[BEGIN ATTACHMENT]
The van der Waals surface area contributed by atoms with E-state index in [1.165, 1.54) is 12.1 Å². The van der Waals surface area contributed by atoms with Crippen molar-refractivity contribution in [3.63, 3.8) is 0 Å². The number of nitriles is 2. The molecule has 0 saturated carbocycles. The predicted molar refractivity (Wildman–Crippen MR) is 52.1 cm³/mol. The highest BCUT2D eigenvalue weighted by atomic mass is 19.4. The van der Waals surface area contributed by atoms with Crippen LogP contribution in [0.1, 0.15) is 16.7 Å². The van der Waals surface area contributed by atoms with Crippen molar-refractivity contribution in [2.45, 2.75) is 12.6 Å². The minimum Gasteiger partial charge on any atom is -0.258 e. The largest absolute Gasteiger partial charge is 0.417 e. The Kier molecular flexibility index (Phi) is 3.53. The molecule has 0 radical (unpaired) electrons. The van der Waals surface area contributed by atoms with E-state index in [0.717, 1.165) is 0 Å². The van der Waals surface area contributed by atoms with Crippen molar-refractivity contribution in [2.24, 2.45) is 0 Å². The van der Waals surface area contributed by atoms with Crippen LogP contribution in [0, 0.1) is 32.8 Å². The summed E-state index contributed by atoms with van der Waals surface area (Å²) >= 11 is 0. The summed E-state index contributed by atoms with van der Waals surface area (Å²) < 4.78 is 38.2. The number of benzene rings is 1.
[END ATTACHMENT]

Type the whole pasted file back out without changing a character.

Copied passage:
The van der Waals surface area contributed by atoms with E-state index in [1.165, 1.54) is 12.1 Å². The van der Waals surface area contributed by atoms with Crippen molar-refractivity contribution in [3.63, 3.8) is 0 Å². The number of nitriles is 2. The molecule has 0 saturated carbocycles. The predicted molar refractivity (Wildman–Crippen MR) is 52.1 cm³/mol. The highest BCUT2D eigenvalue weighted by atomic mass is 19.4. The van der Waals surface area contributed by atoms with Crippen LogP contribution in [0.1, 0.15) is 16.7 Å². The van der Waals surface area contributed by atoms with Crippen molar-refractivity contribution in [2.45, 2.75) is 12.6 Å². The minimum Gasteiger partial charge on any atom is -0.258 e. The largest absolute Gasteiger partial charge is 0.417 e. The Kier molecular flexibility index (Phi) is 3.53. The molecule has 0 radical (unpaired) electrons. The van der Waals surface area contributed by atoms with E-state index in [0.717, 1.165) is 0 Å². The van der Waals surface area contributed by atoms with Crippen molar-refractivity contribution in [2.24, 2.45) is 0 Å². The van der Waals surface area contributed by atoms with Crippen LogP contribution in [0, 0.1) is 32.8 Å². The summed E-state index contributed by atoms with van der Waals surface area (Å²) >= 11 is 0. The summed E-state index contributed by atoms with van der Waals surface area (Å²) < 4.78 is 38.2. The number of benzene rings is 1.